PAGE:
Last updated on May 11th, 2022 at 10:00 pm
With the implementation of new Affordable Care Act health care regulations and procedures coming in 2015, the Independent Business Association of Wisconsin last week held an event called Healthcare 2015: Navigating the Maze.
“The new mandates kick in after Jan. 1, and this is the time companies are reviewing their plans for 2015,” said Steve Kohlmann, IBAW executive director. “Employee benefit issues can be highly complex and sifting through all that information takes time. Addressing the issue now would give employers time to get their questions answered before the first of the year.”
The presentation was made by Jim Mueller, chief executive officer of Mueller QAAS, an objective employee benefits consulting company in Waukesha. Some of the main points are as follows:
- Health insurance for employees is an employer’s second largest expense.
- The Affordable Care Act has changed the employee benefits industry by implementing more regulations, more government involvement and more expense.
- Large employers (100-plus full-time employees) will need to offer coverage to employees by Jan. 1 or face Pay or Play penalties.
- The ACA has led to increased transparency in providers and brokers, which results in better care, lower costs and more informed consumers.
- Plan transparency has also increased as Medicare Advantage plans are required to report data on five categories of quality and patient satisfaction. Businesses should use value-based insurance designs or directly incent employees to choose higher quality, lower cost providers.
- Public exchanges—government-run websites that allow individuals and small businesses to compare, choose and purchase private health care coverage—don’t deny applicants coverage. Plus, large claims are spread over a large population, and administrative costs are reduced or eliminated. The disadvantages of public exchanges are that people are resistant to change, the opportunity to apply ACA wellness incentives may be lost and some employees’ doctors may not participate in the exchange plans.
- Private exchanges—privately-run websites that allow individuals and small businesses to compare, choose and purchase private health care coverage—offer more employee choice and improved price and benefit transparency for employees. Total costs are still dependent on claims and market rates, however, and employees would need educated on the benefits and what suits their needs.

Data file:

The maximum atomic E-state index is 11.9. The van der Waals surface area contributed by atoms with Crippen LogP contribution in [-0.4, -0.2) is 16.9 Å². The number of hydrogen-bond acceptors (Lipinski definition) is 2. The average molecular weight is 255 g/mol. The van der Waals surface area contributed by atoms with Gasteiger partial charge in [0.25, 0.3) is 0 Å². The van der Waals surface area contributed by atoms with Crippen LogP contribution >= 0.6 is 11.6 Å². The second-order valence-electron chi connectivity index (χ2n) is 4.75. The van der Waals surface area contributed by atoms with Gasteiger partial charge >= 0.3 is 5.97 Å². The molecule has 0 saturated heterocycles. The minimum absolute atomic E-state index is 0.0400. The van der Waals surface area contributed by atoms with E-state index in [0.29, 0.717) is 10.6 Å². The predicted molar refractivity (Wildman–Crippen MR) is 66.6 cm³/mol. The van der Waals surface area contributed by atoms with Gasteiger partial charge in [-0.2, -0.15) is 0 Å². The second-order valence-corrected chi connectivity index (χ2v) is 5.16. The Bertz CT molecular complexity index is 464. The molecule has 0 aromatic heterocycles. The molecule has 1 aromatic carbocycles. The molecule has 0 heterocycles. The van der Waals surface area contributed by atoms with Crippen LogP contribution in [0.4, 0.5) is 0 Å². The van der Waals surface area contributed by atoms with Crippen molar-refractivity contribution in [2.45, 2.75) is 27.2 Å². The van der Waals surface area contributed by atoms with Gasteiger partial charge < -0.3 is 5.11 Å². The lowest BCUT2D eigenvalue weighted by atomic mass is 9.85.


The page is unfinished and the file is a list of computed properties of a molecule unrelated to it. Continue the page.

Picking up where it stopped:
- Accountable Care Organizations—networks of physicians, hospitals and other health care providers who share responsibility for providing care to a group of patients—are advantageous for employers because they typically feature integrated delivery systems with electronic medical records. ACO-based health plans also often have significantly lower premiums.
- The ACA creates more reasons than ever to promote employee wellness. Health-contingent wellness programs allow businesses to reward or penalize participants up to 30 percent of the total cost of the premium. This results in healthier employees, fewer claims, increased productivity and reduced lost work time.
- Finally, on-site clinics at businesses increase employee productivity, provide immediate care for work-related injuries and reduce health care costs.
“One thing highlighted in the program is there are options available,” said attendee Ann Barry Hanneman, a principal at Waukesha-based Simandl Law Group S.C. “Consideration of those options is important and looking for what is most valuable to the employee group. People think their choices are quite limited, but one thing that I took away from the program was there are many components that need evaluation by business owners, particularly small business owners.”
Kohlmann advices business owners who did not attend the presentation to consult with their insurance providers and to get “brought up to speed” on the effects of the ACA on employee health benefits. If you are a business owner who has questions regarding employee health benefits and healthcare navigation, you may click here to learn more.